We'll have a Red River rivalry for the 2022 Women's College World Series title when Texas takes on No. 1 Oklahoma in the championship series.
Oklahoma, the defending champion, seeks its sixth all-time title. The Sooners were an undisputed preseason No. 1 in the d1softball.com poll and have played like it all season on the way to a 57-3 record. The Longhorns (47-20-1) are in the finals for the first time and are the first unseeded team in history to advance to the championship series.
Here is the schedule for the best-of-three series (all times ET):
- Game 1: Texas vs. Oklahoma at 8:30 p.m. on Wednesday, June 8 | ESPN | Livestream
- Game 2: Oklahoma vs. Texas at 7:30 p.m. on Thursday, June 9 | ESPN2 | Livestream
- Game 3 (if necessary): 8:30 p.m. on Friday, June 10 | ESPN
How they got here: Texas advanced by taking down two ranked teams: No. 13 Washington in the regionals and No. 4 Arkansas in the supers. The Longhorns had to get through some fantastic pitching from Washington's Gabbie Plain and Arkansas' Chenise Delce and Mary Haff. They continued their hot postseason streak with an upset in Game 1 of the WCWS over UCLA before dropping the second game to none other than Oklahoma. The Longhorns then took down Arizona to avoid elimination and advance to the semifinals, where they faced OSU — a team that swept them earlier in the season.
The Longhorns, though, took down OSU 5-0 in the first game to force a deciding game. Again, they had their backs up against the wall when they fell behind 5-0 with OSU's Kelly Maxwell in the circle. The Longhorns capitalized on mistakes, pulled off the comeback and advanced to the title series with a 6-5 win.
The Sooners stayed in the winner's bracket with a run-rule win over Northwestern and then the 7-2 win over Texas. UCLA pulled off a 7-3 victory in the semifinals, which Oklahoma then followed up with a 15-0 mercy-rule win.
What to know about Texas: The Longhorns are a dangerous foe right now. An unseeded team, hot at the right time and playing with nothing to lose is a scary opponent to face. They are playing clean, airtight defense, and the bats are hot. Courtney Day, for one, has homered in the past three WCWS games, including the three-run bomb to spark the comeback against Oklahoma State. Janae Jefferson is the true leader of this team. The four-time All American makes highlight-reel plays in the field (check out the one at 2:21 in the clip below to see what she called "probably the best play I've ever made") and smashes homers at the plate. She is the toughest out on the team. Mary Iakopo is another senior leader and spark plug for the Longhorns. She comes up clutch in big moments.
The thing about Texas that makes them so fun to watch though, is that they really do have a different player step up every game. That could be at the plate, or more often than not, in the circle.
Texas' pitching is going to be so vital in the title series, and luckily for them, they have Hailey Dolcini. Dolcini transferred to the program for her fifth season and will now end her career in OKC. She has been a workhorse for the Longhorns, carrying a large majority of innings pitched. It was Dolcini that defeated the mighty Sooners, too, back on April 16 when Texas was the first team to beat Oklahoma this season. Estelle Czech has been huge for the Longhorns in the WCWS — she came in and threw a complete-game shutout in the first win over OK State. Czech and Day will be key to help out Dolcini in the championship series.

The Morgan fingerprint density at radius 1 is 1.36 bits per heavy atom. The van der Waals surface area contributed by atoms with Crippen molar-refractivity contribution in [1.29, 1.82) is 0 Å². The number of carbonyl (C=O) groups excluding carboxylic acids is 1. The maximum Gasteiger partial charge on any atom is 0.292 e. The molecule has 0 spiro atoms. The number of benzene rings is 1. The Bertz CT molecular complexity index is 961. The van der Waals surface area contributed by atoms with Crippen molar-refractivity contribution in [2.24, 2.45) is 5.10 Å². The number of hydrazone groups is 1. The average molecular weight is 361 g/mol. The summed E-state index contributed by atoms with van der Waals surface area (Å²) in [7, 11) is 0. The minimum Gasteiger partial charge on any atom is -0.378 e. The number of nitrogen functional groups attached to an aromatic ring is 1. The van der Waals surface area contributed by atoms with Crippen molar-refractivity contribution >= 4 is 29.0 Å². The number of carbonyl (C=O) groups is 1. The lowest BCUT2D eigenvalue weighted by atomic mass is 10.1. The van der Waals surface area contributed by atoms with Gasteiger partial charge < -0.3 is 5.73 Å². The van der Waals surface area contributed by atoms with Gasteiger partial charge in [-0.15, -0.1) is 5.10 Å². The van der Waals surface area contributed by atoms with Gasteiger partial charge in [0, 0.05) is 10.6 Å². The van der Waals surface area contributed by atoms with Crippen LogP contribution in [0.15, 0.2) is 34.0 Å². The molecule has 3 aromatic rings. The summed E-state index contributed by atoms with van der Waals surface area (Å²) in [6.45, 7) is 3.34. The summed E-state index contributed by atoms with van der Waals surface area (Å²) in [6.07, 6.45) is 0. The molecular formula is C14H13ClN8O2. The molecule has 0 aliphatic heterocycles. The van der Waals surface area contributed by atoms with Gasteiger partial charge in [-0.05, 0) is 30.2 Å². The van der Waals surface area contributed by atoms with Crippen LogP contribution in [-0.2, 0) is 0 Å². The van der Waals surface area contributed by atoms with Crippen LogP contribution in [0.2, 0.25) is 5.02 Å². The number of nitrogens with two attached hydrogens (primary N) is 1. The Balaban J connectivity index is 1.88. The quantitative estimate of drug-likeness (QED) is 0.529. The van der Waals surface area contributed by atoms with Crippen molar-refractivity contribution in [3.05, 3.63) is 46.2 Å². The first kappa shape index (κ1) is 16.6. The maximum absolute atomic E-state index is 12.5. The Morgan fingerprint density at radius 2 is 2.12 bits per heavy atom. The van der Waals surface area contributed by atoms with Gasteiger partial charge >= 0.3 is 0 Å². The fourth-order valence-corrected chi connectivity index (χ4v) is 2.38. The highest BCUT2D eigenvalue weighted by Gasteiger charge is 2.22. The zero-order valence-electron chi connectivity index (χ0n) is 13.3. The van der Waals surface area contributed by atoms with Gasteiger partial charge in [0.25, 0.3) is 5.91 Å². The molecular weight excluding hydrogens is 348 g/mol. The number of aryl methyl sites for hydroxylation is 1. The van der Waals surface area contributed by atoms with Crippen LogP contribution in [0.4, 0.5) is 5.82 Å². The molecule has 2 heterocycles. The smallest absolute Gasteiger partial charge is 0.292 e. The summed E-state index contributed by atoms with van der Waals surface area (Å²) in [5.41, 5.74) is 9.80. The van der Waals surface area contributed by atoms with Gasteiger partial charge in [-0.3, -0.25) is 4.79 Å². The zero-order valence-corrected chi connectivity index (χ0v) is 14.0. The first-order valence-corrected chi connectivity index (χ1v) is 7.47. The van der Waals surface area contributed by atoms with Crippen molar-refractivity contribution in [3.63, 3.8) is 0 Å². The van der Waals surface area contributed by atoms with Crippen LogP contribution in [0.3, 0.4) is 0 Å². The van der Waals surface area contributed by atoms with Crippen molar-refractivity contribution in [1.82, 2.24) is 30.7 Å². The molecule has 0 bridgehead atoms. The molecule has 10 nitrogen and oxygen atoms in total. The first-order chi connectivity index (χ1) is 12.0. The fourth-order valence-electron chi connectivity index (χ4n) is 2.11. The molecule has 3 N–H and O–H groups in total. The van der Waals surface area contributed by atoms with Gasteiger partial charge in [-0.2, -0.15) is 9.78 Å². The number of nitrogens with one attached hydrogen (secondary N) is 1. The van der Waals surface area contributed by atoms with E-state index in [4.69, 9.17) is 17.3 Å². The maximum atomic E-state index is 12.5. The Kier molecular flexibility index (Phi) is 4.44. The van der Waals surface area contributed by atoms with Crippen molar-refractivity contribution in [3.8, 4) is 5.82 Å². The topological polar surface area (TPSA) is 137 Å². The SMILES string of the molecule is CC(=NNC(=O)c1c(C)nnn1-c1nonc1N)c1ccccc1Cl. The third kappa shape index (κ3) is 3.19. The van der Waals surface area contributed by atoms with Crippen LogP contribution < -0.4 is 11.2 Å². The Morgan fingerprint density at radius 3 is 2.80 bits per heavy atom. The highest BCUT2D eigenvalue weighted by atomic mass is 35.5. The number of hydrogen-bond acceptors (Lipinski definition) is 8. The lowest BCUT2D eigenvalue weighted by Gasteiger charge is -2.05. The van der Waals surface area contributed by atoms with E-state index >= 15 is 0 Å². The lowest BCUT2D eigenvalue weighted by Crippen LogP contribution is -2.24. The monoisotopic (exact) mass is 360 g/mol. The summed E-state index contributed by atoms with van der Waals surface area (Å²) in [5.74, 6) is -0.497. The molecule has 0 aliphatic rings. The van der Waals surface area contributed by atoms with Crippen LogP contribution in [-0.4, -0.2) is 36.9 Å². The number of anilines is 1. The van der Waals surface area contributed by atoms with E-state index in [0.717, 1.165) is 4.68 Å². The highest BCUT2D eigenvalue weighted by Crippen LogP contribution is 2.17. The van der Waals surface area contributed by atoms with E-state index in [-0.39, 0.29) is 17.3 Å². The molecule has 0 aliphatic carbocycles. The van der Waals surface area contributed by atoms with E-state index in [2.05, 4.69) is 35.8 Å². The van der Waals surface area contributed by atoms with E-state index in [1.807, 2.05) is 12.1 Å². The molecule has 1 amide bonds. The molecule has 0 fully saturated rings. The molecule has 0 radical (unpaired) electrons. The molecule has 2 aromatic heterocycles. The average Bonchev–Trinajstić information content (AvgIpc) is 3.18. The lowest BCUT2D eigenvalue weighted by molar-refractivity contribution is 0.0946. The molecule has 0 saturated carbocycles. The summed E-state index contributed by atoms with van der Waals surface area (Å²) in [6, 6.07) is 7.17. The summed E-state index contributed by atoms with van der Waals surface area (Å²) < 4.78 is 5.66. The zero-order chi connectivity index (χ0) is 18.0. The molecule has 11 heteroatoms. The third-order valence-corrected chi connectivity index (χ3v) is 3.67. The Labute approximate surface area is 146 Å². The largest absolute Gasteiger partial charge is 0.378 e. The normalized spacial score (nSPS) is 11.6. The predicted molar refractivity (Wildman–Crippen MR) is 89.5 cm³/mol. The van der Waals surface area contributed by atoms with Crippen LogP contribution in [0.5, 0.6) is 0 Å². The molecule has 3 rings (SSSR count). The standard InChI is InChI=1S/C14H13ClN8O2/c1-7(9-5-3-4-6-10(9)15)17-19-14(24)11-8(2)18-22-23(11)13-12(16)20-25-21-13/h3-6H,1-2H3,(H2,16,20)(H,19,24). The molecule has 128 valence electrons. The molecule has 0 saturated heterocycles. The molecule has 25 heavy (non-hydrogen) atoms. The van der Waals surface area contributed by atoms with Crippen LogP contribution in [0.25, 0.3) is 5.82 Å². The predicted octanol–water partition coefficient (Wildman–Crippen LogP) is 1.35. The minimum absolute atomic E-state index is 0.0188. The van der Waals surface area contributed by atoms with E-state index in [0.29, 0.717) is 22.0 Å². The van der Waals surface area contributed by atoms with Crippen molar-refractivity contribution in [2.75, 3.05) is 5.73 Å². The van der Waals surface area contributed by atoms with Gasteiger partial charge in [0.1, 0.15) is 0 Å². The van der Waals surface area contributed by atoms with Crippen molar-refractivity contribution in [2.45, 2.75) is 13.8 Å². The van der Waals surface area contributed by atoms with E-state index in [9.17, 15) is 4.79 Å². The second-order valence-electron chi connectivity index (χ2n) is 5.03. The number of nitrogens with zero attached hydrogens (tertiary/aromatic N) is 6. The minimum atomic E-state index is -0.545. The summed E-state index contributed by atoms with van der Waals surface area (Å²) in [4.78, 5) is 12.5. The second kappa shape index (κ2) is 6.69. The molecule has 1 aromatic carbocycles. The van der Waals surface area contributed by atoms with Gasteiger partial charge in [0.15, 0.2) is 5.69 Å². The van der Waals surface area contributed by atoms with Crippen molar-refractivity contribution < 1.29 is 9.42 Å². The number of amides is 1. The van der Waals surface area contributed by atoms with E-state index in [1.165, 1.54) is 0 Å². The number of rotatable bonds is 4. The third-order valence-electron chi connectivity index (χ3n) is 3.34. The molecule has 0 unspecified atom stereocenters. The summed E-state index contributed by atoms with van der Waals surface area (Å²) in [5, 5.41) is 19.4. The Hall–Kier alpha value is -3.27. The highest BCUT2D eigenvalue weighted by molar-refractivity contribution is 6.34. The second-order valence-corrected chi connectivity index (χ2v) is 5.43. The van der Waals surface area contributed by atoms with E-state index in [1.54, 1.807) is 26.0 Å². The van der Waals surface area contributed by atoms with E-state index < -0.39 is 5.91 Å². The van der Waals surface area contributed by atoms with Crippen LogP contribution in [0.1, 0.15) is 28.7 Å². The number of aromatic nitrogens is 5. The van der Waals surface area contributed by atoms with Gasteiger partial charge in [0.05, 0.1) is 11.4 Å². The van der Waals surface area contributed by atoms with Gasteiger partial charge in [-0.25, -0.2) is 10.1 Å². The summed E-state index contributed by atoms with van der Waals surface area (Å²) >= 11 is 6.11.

Oklahoma: What more can you say about the Sooners that the whole country doesn't already know? They are the most dominant offense in the history of softball, led by the greatest hitter college softball has ever seen, Jocelyn Alo. She's the two-time National Player of the Year but forget about walking her, because Tiare Jennings and Grace Lyons hit behind her. We saw what happened against UCLA. Jayda Coleman led off with a walk, Alo doubled, and then Jennings smashed the three-run bomb. The entire team can hit the long ball, and in big moments too. They have hit three grand slams already in OKC. So no... no moment is too big.
The pitching staff is just as scary. Head coach Patty Gasso confirmed Tuesday that Jordy Bahl is ready to go in the championship series. We haven't seen too much of her yet in OKC as she returns from injury, but Hope Trautwein has gotten the job done with ease. Bahl will bring another level of excitement, though, if she gets the start in the circle.
Defeating Oklahoma is clearly possible. But can anyone beat them twice? Listen to this stat — every OU loss this season was followed by a run-rule victory. If you beat Oklahoma, they are sure to make you regret it the next time around. The 15-0 win over UCLA following the Game 1 loss in the semifinals was the largest win in WCWS history.
The matchup: The Sooners have taken down Texas three out of four times they have played this season. But this is a different Texas team. The initial reaction is that OU is the clear favorite. Going back-to-back is a tough thing to do in any sport, yes, but guess who the last team to do it was. Oklahoma in 2016 and 2017. (Think Shay Knighten and Sydney Romero)
Dolcini has found a way to quiet the Sooner bats once before, and they will need to find a way to do it twice. Minimizing mistakes will be so important for Texas — you cannot give Oklahoma any giveaways.
So yes, there is the David and Goliath feel with it being the dominant Sooners vs. an unseeded team, but there is another element to this matchup: rivalry. Texas is going to want this thing. They are looking for their first-ever national title and over a Big 12 rival, the best team in the nation.
We'll get the answer beginning with Game 1 on Wednesday.